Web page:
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Parent's Weekend, Father's Weekend, and Family Weekend
So What, Exactly, Does My Daughter Do At College?

A student and her parents sit on a green awaiting the start of one of the Parents' Weekend events in 1952.Courtesy MHC Archives
A student and (assumedly) her father make their way across campus, passing a sign advertising a sophomore carnival held in honor of Father's Weekend. Courtesy MHC Archives

Parents' Weekend - In order to better acquaint parents with their daughters' college lives, Mount Holyoke decided to include a focus on parents within the existing May Day celebrations. This first focus came in 1946. Parents were invited to the pageant, activities, and morning classes. 1951 was the first actual Parents Day. There were concerts and plays, athletic demonstrations, and lectures to entertain the parents. However, as the school grew and grew, the hosting capacity of the school was diminished and for 1974's event the administration was forced to make a difficult choice. They opted to essentially cut out half of the visitors clogging Mount Holyoke's resources over this weekend; they opted to change the event to Father's Weekend.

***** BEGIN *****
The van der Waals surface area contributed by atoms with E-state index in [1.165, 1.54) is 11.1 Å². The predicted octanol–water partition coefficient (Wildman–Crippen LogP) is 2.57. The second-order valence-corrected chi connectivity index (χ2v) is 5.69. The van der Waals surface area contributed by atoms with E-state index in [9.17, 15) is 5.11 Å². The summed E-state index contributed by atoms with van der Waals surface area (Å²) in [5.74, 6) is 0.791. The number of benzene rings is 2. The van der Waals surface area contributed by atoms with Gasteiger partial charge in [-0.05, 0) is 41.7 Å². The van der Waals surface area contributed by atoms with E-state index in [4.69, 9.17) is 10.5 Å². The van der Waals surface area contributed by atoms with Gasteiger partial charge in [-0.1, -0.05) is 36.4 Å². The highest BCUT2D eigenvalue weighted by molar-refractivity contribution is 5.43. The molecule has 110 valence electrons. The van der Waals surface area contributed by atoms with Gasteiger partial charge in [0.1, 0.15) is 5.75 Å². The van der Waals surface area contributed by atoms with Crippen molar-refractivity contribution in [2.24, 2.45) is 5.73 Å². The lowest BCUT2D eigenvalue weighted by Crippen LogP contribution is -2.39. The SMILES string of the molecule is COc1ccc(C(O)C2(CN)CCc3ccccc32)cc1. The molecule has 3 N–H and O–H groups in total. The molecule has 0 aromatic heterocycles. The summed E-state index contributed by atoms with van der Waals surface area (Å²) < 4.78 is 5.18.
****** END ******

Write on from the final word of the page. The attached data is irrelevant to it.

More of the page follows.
Father's Weekend - Not much changed besides the name and the invited parent between Parents' and Father's Weekends. The weekend was still full of Mount Holyoke showcases. A new addition though soon became very popular: the Father-Daughter dance. Sometimes special events, like a sophomore carnival for students and fathers alike, were held on this weekend. In 1974, though, pressure to return to the both-parent system built up, and the college sent out a poll to best assess student desire. The poll response was clear -- people wanted parents back, 5 to 1.

Family Weekend - Now returned to invited parents and other family, Family Weekend is still not much change do the original version. Parents attended lectures, plays, and musical performances. The school hosts showcases to demonstrate the opportunities here. While it is impossible to capture a true look into college life, Family Weekend offers a glimpse.


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This page was created by Jennifer Loomer '04 and Katherine Underwood '05 in History 283, Fall Semester 2003 and kaunderw@mtholyoke.eduu